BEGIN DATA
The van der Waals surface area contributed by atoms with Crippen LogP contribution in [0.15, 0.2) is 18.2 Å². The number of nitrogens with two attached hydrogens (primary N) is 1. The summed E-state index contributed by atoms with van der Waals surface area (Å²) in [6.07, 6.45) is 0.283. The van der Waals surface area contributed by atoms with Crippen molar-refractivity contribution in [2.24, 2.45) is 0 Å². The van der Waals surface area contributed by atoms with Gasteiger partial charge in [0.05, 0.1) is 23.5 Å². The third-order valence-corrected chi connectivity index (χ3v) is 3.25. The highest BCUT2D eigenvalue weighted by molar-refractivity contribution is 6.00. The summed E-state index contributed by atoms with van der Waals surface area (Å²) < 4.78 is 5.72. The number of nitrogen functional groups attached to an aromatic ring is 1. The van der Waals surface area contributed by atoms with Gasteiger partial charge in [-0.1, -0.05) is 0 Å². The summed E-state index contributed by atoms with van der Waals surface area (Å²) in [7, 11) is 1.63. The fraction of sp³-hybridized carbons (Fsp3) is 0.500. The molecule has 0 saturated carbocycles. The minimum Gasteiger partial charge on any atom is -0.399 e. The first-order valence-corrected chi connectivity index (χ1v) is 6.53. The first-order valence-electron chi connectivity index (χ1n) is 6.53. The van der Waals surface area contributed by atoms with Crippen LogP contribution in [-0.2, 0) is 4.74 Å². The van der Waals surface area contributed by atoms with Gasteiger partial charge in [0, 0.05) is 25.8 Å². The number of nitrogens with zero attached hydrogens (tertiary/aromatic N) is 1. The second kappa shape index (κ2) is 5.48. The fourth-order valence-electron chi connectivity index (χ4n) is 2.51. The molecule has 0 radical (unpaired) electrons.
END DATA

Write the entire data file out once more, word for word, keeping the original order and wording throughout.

The van der Waals surface area contributed by atoms with Crippen LogP contribution in [0.15, 0.2) is 18.2 Å². The number of nitrogens with two attached hydrogens (primary N) is 1. The summed E-state index contributed by atoms with van der Waals surface area (Å²) in [6.07, 6.45) is 0.283. The van der Waals surface area contributed by atoms with Crippen molar-refractivity contribution in [2.24, 2.45) is 0 Å². The van der Waals surface area contributed by atoms with Gasteiger partial charge in [0.05, 0.1) is 23.5 Å². The third-order valence-corrected chi connectivity index (χ3v) is 3.25. The highest BCUT2D eigenvalue weighted by molar-refractivity contribution is 6.00. The summed E-state index contributed by atoms with van der Waals surface area (Å²) < 4.78 is 5.72. The number of nitrogen functional groups attached to an aromatic ring is 1. The van der Waals surface area contributed by atoms with Gasteiger partial charge in [-0.1, -0.05) is 0 Å². The summed E-state index contributed by atoms with van der Waals surface area (Å²) in [7, 11) is 1.63. The fraction of sp³-hybridized carbons (Fsp3) is 0.500. The molecule has 0 saturated carbocycles. The minimum Gasteiger partial charge on any atom is -0.399 e. The first-order valence-corrected chi connectivity index (χ1v) is 6.53. The first-order valence-electron chi connectivity index (χ1n) is 6.53. The van der Waals surface area contributed by atoms with Crippen LogP contribution in [-0.2, 0) is 4.74 Å². The van der Waals surface area contributed by atoms with Gasteiger partial charge in [0, 0.05) is 25.8 Å². The number of nitrogens with zero attached hydrogens (tertiary/aromatic N) is 1. The second kappa shape index (κ2) is 5.48. The fourth-order valence-electron chi connectivity index (χ4n) is 2.51. The molecule has 0 radical (unpaired) electrons.